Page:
A wise society looks after the well-being of its citizenry. In order for there to be a wise society, though, many or most of its citizenry also must be wise since they create the society. But the society must educate its citizens to be wise.

It’s a chicken-egg problem: Which comes first, the wise society or the wise citizenry?

Florida’s society often was unwise in the past because of its entrenched racism. Arguably, it is still unwise because it has not learned from its history; many of Florida’s citizens today know little or nothing about its racist history. An ignorant society is not a wise one.

A wise citizenry is one that takes an active, informed role in looking at its past in order to reason about its future. It cannot properly reason unless it articulates its values, asks if its behavior is congruent with those values, and calculates the costs of its behaviors, changing them if necessary.

In other words, a wise citizenry is one that comes to know itself, warts and all.

Another recent UCF Forum piece, “I Question Whether We Have Learned ‘Citizenship’ in Our Generation” by political scientist Terri Fine, contrasts the historical reality of racist violence, bigotry, and intolerance in Florida with the state’s “reputation for racial moderation.” That reputation seems to have been earned because Florida’s Gov. Leroy Collins (unlike other Southern governors) did not pledge massive resistance to the Supreme Court’s Brown v. Board of Education decision integrating the schools. Fine writes: “During that time, the Legislature passed a number of bills designed to fight integration. In addition, after Collins, Floridians elected governors who campaigned against integration, civil rights and busing, and made little effort to promote racial equality in the three elections that followed.”

Our society developed institutions such as school and therapy so that individual people can attain wisdom and, as intended, these institutions do help many people to learn about themselves. But there is yet an even more important unanswered question, given that our species now has the power to make itself extinct: Can a collective—the society itself—attain self-knowledge?

To practice citizenship means to try to attain self-knowledge at the level of the collective, whether of one’s city, state, nation, or planet. For a society to know itself, it has to know its blind spots as well as its strengths. Blind spots prevent us from seeing those areas that we don’t want to look at: the hard stuff, the miserably abject parts of our society’s “personality.” Of course, we must be sure to account for our strengths, too.

Before we can investigate our society’s faults, we have to know its blind spots.

Every society, like every person, has blind spots. Every society has parts of its history it doesn’t want to see or accept and it covers them up with denial. Just look at present day Turkey; the government denies that the nation committed genocide against the Armenians in 1915 despite the mountains of evidence that it did. The Japanese enshrined its most notorious war criminals from World War II at its Yasukuni Shrine, which was founded in 1869 to honor its war dead.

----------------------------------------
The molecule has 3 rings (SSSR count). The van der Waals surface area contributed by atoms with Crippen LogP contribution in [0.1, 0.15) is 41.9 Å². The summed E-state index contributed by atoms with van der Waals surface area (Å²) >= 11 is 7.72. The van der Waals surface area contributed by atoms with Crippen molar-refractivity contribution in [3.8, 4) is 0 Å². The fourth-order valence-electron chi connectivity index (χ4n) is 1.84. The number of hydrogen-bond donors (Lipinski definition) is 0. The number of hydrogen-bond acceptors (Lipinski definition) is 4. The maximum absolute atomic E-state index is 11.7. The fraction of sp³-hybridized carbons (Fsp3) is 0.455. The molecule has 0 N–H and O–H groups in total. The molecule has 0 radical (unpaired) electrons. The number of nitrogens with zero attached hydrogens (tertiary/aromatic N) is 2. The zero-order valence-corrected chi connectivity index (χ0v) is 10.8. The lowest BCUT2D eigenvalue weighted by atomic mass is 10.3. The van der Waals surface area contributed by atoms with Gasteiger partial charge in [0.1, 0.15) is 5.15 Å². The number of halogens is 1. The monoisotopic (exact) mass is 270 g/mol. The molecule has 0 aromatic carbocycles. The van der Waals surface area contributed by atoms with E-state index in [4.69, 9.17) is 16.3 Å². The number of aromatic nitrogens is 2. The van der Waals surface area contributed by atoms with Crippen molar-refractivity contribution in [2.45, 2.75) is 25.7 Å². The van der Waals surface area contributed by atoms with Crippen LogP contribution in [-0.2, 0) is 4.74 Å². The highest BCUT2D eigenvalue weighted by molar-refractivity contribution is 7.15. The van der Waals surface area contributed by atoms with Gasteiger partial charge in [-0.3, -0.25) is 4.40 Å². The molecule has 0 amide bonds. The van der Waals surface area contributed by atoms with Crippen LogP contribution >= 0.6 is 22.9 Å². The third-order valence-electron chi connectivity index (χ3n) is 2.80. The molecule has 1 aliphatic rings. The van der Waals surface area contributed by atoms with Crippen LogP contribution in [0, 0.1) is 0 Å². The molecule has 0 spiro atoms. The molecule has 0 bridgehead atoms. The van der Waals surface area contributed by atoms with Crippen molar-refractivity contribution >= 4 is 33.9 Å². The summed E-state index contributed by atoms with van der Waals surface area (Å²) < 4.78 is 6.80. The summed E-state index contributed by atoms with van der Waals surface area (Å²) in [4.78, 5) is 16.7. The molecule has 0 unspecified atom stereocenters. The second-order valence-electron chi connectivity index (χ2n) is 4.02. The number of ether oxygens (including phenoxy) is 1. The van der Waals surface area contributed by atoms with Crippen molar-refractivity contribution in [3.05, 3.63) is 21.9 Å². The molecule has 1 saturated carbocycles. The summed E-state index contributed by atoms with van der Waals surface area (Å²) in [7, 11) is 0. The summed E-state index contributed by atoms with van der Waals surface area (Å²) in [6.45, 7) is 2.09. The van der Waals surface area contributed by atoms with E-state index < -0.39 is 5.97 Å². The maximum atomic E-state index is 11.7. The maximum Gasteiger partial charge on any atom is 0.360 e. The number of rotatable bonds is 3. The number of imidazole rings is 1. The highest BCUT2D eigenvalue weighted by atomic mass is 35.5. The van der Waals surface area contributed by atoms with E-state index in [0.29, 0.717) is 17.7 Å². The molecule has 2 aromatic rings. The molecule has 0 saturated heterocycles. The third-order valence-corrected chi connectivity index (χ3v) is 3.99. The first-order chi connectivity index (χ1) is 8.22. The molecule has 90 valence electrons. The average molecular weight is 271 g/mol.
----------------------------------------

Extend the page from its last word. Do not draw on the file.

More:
The United States, likewise, has thousands of monuments to the Confederacy, most of them erected during the era of Jim Crow, enshrining the worst criminals of our history while simultaneously denying their crimes. Many people still treat the confederate flag as a symbol of “pride.” In a recent CNN poll, 75 percent of Southern whites described the confederate flag as a symbol of pride, not of racism. ( This poll was taken after a 21-year-old white man murdered nine black people in a Charleston church in June and a photo of him posing with a confederate flag was published in the media.

This 75 percent of Southern whites deny their history, which is abundantly evident in the “Cornerstone Speech,” given by the Confederacy’s vice president, Alexander H. Stephens, in Savannah, Ga., on March 21, 1861:

Our new government is founded upon exactly the opposite idea [of “the assumption of the equality of races”]; its foundations are laid, its cornerstone rests, upon the great truth that the Negro is not equal to the white man; that slavery subordination to the superior race is his natural and normal condition.

Our society will never be wise until it can see past its blind spots and get to know itself.

And if our society can see past its blind spots into the racism embedded in its history, it may also learn to see past its blind spots about its imperialist history, its sexist history, its exploitation of labor, and its environmental destruction—before it’s too late.

If our society cannot become wise, it will continue to threaten its own citizens, people around the world, and even the environment that keeps us all alive.

Barry Jason Mauer is an associate professor in the UCF Department of English. He can be reached at barry.mauer@ucf.edu.